Chris Limb

Reviews

I currently write book and audio reviews for the British Fantasy Society and will publish links to them here as and when they appear.


Foxglove Summer

Foxglove Summer

by Ben Aaronovitch

20 December 2015

Two young girls go missing from a small village in deepest Herefordshire and PC Peter Grant is sent up from London to help with the investigation. This is not because the local police force is short handed but because they have very little experience with PC Grant's speciality – magic and the supernatural. And despite his initial hopes it turns out that PC Grant's very particular skills are indeed required. There is definitely more to this kidnapping than the mundane can comfortably explain...

[click here to read rest of review on BFS site]


Day Four

Day Four

by Sarah Lotz

18 May 2015

The Foveros liner Beautiful Dreamer leaves Miami on 28 December, promising a New Year's cruise of rest, relaxation and above all fun. There's a casino, cabaret and even séances from on board psychic, America's number one medium Celine Del Ray.

Unfortunately there also seems to be a serial killer on board. When the ship stops dead four days into the cruise things start to go from bad to worse. The engine and communications failures seem irreparable and it's not long before the toilets stop working. Why has no-one come to look for them? How long is the food going to last? Will the killer strike again? And have Celine's “gifts” become real?

[click here to read rest of review on BFS site]


Dark Vision

Dark Vision

by Debbie Johnson

3 May 2015

Liverpudlian music journalist Lily McCain has special powers she really wishes would go away. One touch of someone else's skin and she can see into their future – often as far as their death. As a result she has reached adulthood alone and unhappy with no one to turn to and no reason for her being set apart from humanity in this way.

Then one night an encounter at a gig with a stranger as tall and handsome as he is mysterious and irritating sets in motion a chain of events that not only offer her an explanation but also could be of vital importance when it comes to the future of humanity.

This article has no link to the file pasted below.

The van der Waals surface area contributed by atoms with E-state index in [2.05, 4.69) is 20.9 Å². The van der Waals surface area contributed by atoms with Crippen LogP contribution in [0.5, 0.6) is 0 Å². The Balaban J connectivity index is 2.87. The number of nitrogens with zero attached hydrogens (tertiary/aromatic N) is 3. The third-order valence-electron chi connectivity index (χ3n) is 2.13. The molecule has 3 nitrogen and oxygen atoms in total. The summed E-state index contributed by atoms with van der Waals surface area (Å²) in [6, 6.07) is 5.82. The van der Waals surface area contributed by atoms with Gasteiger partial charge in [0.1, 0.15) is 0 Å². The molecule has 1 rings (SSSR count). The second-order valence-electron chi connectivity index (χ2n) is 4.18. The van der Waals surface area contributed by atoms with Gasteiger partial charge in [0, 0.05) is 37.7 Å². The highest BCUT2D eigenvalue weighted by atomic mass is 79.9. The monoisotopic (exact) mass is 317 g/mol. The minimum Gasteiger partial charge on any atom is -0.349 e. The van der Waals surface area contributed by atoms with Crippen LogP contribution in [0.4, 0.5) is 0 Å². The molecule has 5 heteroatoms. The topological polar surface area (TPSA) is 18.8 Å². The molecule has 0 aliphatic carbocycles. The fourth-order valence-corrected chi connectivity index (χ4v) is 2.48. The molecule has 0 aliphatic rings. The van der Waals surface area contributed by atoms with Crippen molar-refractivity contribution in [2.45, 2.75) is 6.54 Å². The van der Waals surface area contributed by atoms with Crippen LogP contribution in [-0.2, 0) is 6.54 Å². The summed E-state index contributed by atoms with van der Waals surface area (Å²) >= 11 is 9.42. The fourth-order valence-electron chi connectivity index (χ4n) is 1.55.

It's not every day that a young woman discovers she's a goddess.

[click here to read rest of review on BFS site]


Ghosts

Ghosts

by Paul Kane

1 August 2014

A compilation of supernatural tales that lift the curtain on the ever-present spectre of death and what may lie beyond.

After the death of a hoarder the crew sent to clean up his house encounter more than they bargained for... A hotel room with a deadly secret... A selfless charity worker who is visited by three ghosts on Christmas Eve who hope to persuade him to change his ways... An unexpected guest at a funeral... Social media updates from beyond the grave...

[click here to read rest of review on BFS site]


Murder

Murder

by Sarah Pinborough

16 June 2014

Seven years after the Year of the Ripper and the lesser known Thames Torso Murders (as chronicled in the previous book, Mayhem), Police Surgeon Doctor Thomas Bond is finally beginning to reassemble his life from the fragments left after the latter's conclusion. Despite not having been able to reveal the extent of his involvement to anyone, he hopes to be able to put the past behind him and perhaps even marry Juliana, widow of James Harrington, the unfortunate figure at the centre of previous events.

Unfortunately the past will not lie down and be forgotten. When Edward Kane -American traveller and former friend of Harrington – turns up in London everything begins to unravel and Doctor Bond begins to fear that the horror may be returning...

[click here to read rest of review on BFS site]


The Three

The Three

by Sarah Lotz

30 April 2014

The day four commercial airliners crash simultaneously at different points around the globe killing almost all passengers and crew becomes known as Black Thursday. One passenger survives long enough to leave a voice message before dying and the only other survivors are children – one from each of three of the planes – who emerge unscathed into a storm of media attention. How did they survive? Did another child survive the fourth crash? Are the multiple disasters the work of aliens, a harbinger of the apocalypse or just pure coincidence?

[click here to read rest of review on BFS site]


Proxima

Proxima

by Stephen Baxter

29 April 2014

150 years hence, humanity is making its first steps towards colonising an exoplanet thanks to a drive based on the weird new physics of Kernel Technology, a spin off from spacio-temporal anomalies discovered beneath the surface of Mercury. Yuri Eden is one of the unwitting settlers press-ganged into the colonisation of Proxima C and he soon discovers that the foundation of a new world is full of danger, not least from his fellow colonists.

Back in a divided solar system the cold war between the two main power blocs over control of Kernel Technology hots up when a further discovery is made on Mercury. An ancient but fully functional device that predates humanity and which could promise them the stars if only they could put politics and power aside...

[click here to read rest of review on BFS site]


A Sincere Warning About The Entity In Your Home

A Sincere Warning About The Entity In Your Home

by Jason Arnopp

22 January 2014

Dear friend

This is no chain letter, hoax or prank. It is a sincere warning about your home and the entity which dwells within. Your home has been haunted for quite some time...